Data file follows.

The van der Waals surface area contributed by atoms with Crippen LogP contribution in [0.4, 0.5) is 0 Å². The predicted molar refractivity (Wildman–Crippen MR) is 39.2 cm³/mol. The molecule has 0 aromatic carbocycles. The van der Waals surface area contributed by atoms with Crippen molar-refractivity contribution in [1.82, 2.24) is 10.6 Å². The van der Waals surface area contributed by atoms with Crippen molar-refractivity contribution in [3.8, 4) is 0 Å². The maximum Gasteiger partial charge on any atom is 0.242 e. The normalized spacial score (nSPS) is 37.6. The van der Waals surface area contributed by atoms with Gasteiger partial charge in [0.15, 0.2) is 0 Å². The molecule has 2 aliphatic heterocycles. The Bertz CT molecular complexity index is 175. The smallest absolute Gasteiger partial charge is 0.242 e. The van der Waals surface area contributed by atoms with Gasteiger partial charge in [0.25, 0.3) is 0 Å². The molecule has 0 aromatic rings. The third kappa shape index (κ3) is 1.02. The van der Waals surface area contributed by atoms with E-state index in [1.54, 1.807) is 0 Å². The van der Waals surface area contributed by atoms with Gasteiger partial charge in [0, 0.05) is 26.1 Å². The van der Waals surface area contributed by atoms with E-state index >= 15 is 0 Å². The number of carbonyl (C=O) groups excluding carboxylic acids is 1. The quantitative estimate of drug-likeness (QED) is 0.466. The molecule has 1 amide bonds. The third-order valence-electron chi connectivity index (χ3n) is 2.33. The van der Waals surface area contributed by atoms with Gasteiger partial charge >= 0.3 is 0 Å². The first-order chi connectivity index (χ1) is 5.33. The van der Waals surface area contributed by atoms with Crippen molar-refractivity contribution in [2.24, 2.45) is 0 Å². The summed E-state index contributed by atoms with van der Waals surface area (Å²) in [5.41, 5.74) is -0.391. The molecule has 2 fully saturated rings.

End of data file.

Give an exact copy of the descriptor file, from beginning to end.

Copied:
The van der Waals surface area contributed by atoms with Crippen LogP contribution in [0.4, 0.5) is 0 Å². The predicted molar refractivity (Wildman–Crippen MR) is 39.2 cm³/mol. The molecule has 0 aromatic carbocycles. The van der Waals surface area contributed by atoms with Crippen molar-refractivity contribution in [1.82, 2.24) is 10.6 Å². The van der Waals surface area contributed by atoms with Crippen molar-refractivity contribution in [3.8, 4) is 0 Å². The maximum Gasteiger partial charge on any atom is 0.242 e. The normalized spacial score (nSPS) is 37.6. The van der Waals surface area contributed by atoms with Gasteiger partial charge in [0.15, 0.2) is 0 Å². The molecule has 2 aliphatic heterocycles. The Bertz CT molecular complexity index is 175. The smallest absolute Gasteiger partial charge is 0.242 e. The van der Waals surface area contributed by atoms with Gasteiger partial charge in [0.25, 0.3) is 0 Å². The molecule has 0 aromatic rings. The third kappa shape index (κ3) is 1.02. The van der Waals surface area contributed by atoms with E-state index in [1.54, 1.807) is 0 Å². The van der Waals surface area contributed by atoms with Gasteiger partial charge in [0, 0.05) is 26.1 Å². The van der Waals surface area contributed by atoms with E-state index >= 15 is 0 Å². The number of carbonyl (C=O) groups excluding carboxylic acids is 1. The quantitative estimate of drug-likeness (QED) is 0.466. The molecule has 1 amide bonds. The third-order valence-electron chi connectivity index (χ3n) is 2.33. The van der Waals surface area contributed by atoms with Gasteiger partial charge >= 0.3 is 0 Å². The first-order chi connectivity index (χ1) is 5.33. The van der Waals surface area contributed by atoms with Crippen molar-refractivity contribution in [2.24, 2.45) is 0 Å². The summed E-state index contributed by atoms with van der Waals surface area (Å²) in [5.41, 5.74) is -0.391. The molecule has 2 fully saturated rings.